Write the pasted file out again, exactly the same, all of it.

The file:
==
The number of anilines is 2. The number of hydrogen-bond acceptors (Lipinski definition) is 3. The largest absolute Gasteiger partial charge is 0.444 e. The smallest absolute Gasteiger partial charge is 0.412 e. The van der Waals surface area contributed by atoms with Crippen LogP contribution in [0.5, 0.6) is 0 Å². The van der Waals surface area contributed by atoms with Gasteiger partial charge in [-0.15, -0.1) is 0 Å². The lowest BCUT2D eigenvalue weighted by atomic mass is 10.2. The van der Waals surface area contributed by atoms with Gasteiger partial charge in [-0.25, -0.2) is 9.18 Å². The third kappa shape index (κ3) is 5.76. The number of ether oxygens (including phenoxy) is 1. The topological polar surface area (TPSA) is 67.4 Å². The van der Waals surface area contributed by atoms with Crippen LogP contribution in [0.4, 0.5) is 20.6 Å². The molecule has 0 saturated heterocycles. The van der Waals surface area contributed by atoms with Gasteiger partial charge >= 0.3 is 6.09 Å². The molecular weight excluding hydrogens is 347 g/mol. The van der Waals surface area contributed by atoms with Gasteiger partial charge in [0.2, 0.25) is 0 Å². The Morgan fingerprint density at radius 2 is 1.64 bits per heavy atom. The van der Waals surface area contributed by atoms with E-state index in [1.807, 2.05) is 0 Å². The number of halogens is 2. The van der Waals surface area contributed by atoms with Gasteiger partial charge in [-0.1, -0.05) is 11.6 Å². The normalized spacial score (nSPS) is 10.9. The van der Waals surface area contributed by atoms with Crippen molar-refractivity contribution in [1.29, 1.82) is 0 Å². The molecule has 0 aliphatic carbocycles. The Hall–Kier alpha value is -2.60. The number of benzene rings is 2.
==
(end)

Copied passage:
The number of anilines is 2. The number of hydrogen-bond acceptors (Lipinski definition) is 3. The largest absolute Gasteiger partial charge is 0.444 e. The smallest absolute Gasteiger partial charge is 0.412 e. The van der Waals surface area contributed by atoms with Crippen LogP contribution in [0.5, 0.6) is 0 Å². The van der Waals surface area contributed by atoms with Gasteiger partial charge in [-0.15, -0.1) is 0 Å². The lowest BCUT2D eigenvalue weighted by atomic mass is 10.2. The van der Waals surface area contributed by atoms with Gasteiger partial charge in [-0.25, -0.2) is 9.18 Å². The third kappa shape index (κ3) is 5.76. The number of ether oxygens (including phenoxy) is 1. The topological polar surface area (TPSA) is 67.4 Å². The van der Waals surface area contributed by atoms with Crippen LogP contribution in [0.4, 0.5) is 20.6 Å². The molecule has 0 saturated heterocycles. The van der Waals surface area contributed by atoms with Gasteiger partial charge >= 0.3 is 6.09 Å². The molecular weight excluding hydrogens is 347 g/mol. The van der Waals surface area contributed by atoms with Gasteiger partial charge in [0.2, 0.25) is 0 Å². The Morgan fingerprint density at radius 2 is 1.64 bits per heavy atom. The van der Waals surface area contributed by atoms with E-state index in [1.807, 2.05) is 0 Å². The number of halogens is 2. The van der Waals surface area contributed by atoms with Gasteiger partial charge in [-0.1, -0.05) is 11.6 Å². The normalized spacial score (nSPS) is 10.9. The van der Waals surface area contributed by atoms with Crippen molar-refractivity contribution in [1.29, 1.82) is 0 Å². The molecule has 0 aliphatic carbocycles. The Hall–Kier alpha value is -2.60. The number of benzene rings is 2.